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The Vocal Local: Why Blackpool women Reclaimed Rebellion

Reclaim Blackpool – the campaign mapping sexual harassment in the town – joined forces with Rebellion Festival this month. Women from the campaign tell us why Blackpool is a natural home for punk, and why punk is a natural home for feminism. Main photo: Reclaim activists Georgia and Holly by Elizabeth Gomm

Rebellion Festival is Blackpool at its best. Punks descend on a town that is in many ways a natural home for them – a place that is loud and unapologetic, with a creative and community spirit born out of decent and dissatisfaction.

These are the conditions that have caused Reclaim Blackpool to flourish. We are creating something we can believe in out of the poor hand women and girls in this town are dealt. We’re banging the drum for change and forget about asking nicely.

The female-led, family-friendly Rebellion Festival is one of the town’s biggest events and Reclaim Blackpool was honoured to be approached by organisers who had heard of our work campaigning to end sexual harassment towards women and girls in the town.

Punk and feminism are natural allies and we drew endless strength from punks who encouraged us to keep challenging the status quo through our creative and community work.

Over four days, seven Reclaim activists (wo)manned our stall where they had the opportunity to share our project with thousands of locals and visitors to Blackpool. Over the course of the four-day festival we had incredible conversations with musicians organisers and festival goers. We were overwhelmed by their generosity – in donations and merch sales, yes, but also in their time and support for our cause. Punk and feminism are natural allies and we drew endless strength from punks who encouraged us to keep challenging the status quo through our creative and community work.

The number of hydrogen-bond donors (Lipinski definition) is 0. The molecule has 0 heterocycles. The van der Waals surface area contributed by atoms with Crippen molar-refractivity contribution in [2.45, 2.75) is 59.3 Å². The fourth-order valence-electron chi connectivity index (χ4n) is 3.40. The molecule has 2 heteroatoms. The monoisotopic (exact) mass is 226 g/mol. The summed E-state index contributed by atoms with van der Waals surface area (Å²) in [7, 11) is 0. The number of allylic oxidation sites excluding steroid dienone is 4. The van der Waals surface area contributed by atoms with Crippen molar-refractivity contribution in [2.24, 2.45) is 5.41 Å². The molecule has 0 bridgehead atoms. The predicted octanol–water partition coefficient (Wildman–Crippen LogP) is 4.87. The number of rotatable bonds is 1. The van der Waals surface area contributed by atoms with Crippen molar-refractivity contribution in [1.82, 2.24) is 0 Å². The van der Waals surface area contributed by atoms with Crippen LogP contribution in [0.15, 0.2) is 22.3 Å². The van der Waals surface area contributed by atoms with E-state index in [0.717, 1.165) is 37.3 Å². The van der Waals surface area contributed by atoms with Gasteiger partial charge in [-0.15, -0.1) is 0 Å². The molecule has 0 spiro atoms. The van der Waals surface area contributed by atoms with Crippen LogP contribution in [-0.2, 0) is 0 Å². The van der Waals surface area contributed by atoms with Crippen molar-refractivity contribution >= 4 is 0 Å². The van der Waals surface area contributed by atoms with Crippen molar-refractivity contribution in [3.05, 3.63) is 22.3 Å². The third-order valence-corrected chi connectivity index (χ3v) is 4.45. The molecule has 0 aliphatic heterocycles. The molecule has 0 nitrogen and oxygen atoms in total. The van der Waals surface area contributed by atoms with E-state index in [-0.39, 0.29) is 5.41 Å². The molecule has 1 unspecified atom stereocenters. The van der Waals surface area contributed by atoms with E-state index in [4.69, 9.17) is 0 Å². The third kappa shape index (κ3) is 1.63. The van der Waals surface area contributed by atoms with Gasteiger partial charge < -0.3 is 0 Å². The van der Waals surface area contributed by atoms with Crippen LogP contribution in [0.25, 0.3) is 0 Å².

Some of us were apprehensive. Yes, punks are known for their radical spirit, but many of them also belong to a demographic of men who are not typically sympathetic to our cause. Some of us felt a little bit out of our depth because we don’t typically listen to punk music and worried that people wouldn’t respond to us (think Barbie when she approaches the high school students!). But we quickly gained in confidence, vindicated by telling our stories and listening to the stories of others.

We spoke to wonderful people – many already acutely aware of the threat women and girls can face in public places and others who were prepared to listen to a new perspective. We engaged with fantastically creative, bold and intelligent people throughout the day, listening to their personal stories, experiences of people they know, and examples of helping other survivors of assault across the UK. The fact that relative strangers felt they could share their own trauma and stories with us in a safe space was so heartwarming and discussing our lived experience with different generations of women and men gave us back a sense of agency many of us have lost through assault or abuse.

Many musicians and prominent punk figures came and showed us their support. We had the most inspiring conversation with Helen Riddington – a writer, academic and musician, formerly of The Chefs and Helen and the Horns, who now performs solo as Helen McCookerybook. Her book The Lost Women of Rock Music explores the reasons why the important contributions of women to the music genre have been lost from the history books. Learning about her incredible career and achievements – which we were unaware of – confirmed the problem. Our work resonated with Helen for its shared aims of ensuring women’s voices and stories are heard.